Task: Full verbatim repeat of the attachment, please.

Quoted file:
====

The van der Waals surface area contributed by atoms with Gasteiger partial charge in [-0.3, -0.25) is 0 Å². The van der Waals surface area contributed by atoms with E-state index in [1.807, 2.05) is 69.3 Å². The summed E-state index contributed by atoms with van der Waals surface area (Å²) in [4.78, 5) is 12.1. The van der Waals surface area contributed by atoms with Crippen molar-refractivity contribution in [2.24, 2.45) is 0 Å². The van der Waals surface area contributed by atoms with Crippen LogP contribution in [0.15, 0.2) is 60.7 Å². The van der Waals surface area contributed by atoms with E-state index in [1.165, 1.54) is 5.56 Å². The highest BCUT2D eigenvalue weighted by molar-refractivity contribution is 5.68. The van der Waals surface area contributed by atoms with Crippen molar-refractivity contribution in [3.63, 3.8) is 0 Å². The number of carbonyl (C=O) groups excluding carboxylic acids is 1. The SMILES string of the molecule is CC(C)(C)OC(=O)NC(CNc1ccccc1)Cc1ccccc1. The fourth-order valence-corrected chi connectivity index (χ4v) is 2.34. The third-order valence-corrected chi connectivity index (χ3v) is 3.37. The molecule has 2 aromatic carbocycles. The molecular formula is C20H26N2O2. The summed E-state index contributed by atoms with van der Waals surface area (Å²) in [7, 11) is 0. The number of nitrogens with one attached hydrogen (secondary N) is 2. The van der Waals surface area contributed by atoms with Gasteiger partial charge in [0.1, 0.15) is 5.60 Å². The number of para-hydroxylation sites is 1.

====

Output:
The van der Waals surface area contributed by atoms with Gasteiger partial charge in [-0.3, -0.25) is 0 Å². The van der Waals surface area contributed by atoms with E-state index in [1.807, 2.05) is 69.3 Å². The summed E-state index contributed by atoms with van der Waals surface area (Å²) in [4.78, 5) is 12.1. The van der Waals surface area contributed by atoms with Crippen molar-refractivity contribution in [2.24, 2.45) is 0 Å². The van der Waals surface area contributed by atoms with Crippen LogP contribution in [0.15, 0.2) is 60.7 Å². The van der Waals surface area contributed by atoms with E-state index in [1.165, 1.54) is 5.56 Å². The highest BCUT2D eigenvalue weighted by molar-refractivity contribution is 5.68. The van der Waals surface area contributed by atoms with Crippen molar-refractivity contribution in [3.63, 3.8) is 0 Å². The number of carbonyl (C=O) groups excluding carboxylic acids is 1. The SMILES string of the molecule is CC(C)(C)OC(=O)NC(CNc1ccccc1)Cc1ccccc1. The fourth-order valence-corrected chi connectivity index (χ4v) is 2.34. The third-order valence-corrected chi connectivity index (χ3v) is 3.37. The molecule has 2 aromatic carbocycles. The molecular formula is C20H26N2O2. The summed E-state index contributed by atoms with van der Waals surface area (Å²) in [7, 11) is 0. The number of nitrogens with one attached hydrogen (secondary N) is 2. The van der Waals surface area contributed by atoms with Gasteiger partial charge in [0.1, 0.15) is 5.60 Å². The number of para-hydroxylation sites is 1.